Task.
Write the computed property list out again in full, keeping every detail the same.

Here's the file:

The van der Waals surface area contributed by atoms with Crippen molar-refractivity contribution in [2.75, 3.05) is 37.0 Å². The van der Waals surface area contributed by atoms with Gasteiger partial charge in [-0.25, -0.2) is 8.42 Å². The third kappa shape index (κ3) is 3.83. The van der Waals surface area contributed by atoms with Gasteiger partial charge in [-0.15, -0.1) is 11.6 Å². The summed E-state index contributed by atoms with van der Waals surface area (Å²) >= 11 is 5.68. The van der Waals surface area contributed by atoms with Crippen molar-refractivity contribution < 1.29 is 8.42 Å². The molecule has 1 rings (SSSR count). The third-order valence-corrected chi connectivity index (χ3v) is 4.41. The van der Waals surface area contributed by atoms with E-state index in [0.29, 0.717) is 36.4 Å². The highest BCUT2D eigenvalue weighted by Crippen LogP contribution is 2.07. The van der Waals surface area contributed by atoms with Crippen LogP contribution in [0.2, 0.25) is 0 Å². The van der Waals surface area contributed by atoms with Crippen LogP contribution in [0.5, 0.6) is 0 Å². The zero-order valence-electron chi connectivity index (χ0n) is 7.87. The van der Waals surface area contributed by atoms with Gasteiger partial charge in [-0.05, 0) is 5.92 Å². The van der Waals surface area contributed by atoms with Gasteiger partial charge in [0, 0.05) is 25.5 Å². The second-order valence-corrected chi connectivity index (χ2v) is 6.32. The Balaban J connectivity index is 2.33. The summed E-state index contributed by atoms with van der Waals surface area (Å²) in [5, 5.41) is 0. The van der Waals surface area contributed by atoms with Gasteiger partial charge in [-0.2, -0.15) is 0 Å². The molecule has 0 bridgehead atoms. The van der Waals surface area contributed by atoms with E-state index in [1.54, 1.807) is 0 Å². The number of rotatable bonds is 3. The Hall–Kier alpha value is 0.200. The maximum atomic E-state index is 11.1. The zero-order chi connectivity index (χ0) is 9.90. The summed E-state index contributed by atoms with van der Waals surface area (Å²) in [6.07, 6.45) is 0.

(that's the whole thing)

The van der Waals surface area contributed by atoms with Crippen molar-refractivity contribution in [2.75, 3.05) is 37.0 Å². The van der Waals surface area contributed by atoms with Gasteiger partial charge in [-0.25, -0.2) is 8.42 Å². The third kappa shape index (κ3) is 3.83. The van der Waals surface area contributed by atoms with Gasteiger partial charge in [-0.15, -0.1) is 11.6 Å². The summed E-state index contributed by atoms with van der Waals surface area (Å²) >= 11 is 5.68. The van der Waals surface area contributed by atoms with Crippen molar-refractivity contribution < 1.29 is 8.42 Å². The molecule has 1 rings (SSSR count). The third-order valence-corrected chi connectivity index (χ3v) is 4.41. The van der Waals surface area contributed by atoms with E-state index in [0.29, 0.717) is 36.4 Å². The highest BCUT2D eigenvalue weighted by Crippen LogP contribution is 2.07. The van der Waals surface area contributed by atoms with Crippen LogP contribution in [0.2, 0.25) is 0 Å². The van der Waals surface area contributed by atoms with Crippen LogP contribution in [0.5, 0.6) is 0 Å². The zero-order valence-electron chi connectivity index (χ0n) is 7.87. The van der Waals surface area contributed by atoms with Gasteiger partial charge in [-0.05, 0) is 5.92 Å². The van der Waals surface area contributed by atoms with Gasteiger partial charge in [0, 0.05) is 25.5 Å². The second-order valence-corrected chi connectivity index (χ2v) is 6.32. The Balaban J connectivity index is 2.33. The summed E-state index contributed by atoms with van der Waals surface area (Å²) in [5, 5.41) is 0. The van der Waals surface area contributed by atoms with Gasteiger partial charge in [-0.2, -0.15) is 0 Å². The molecule has 0 bridgehead atoms. The van der Waals surface area contributed by atoms with E-state index in [1.54, 1.807) is 0 Å². The number of rotatable bonds is 3. The Hall–Kier alpha value is 0.200. The maximum atomic E-state index is 11.1. The zero-order chi connectivity index (χ0) is 9.90. The summed E-state index contributed by atoms with van der Waals surface area (Å²) in [6.07, 6.45) is 0.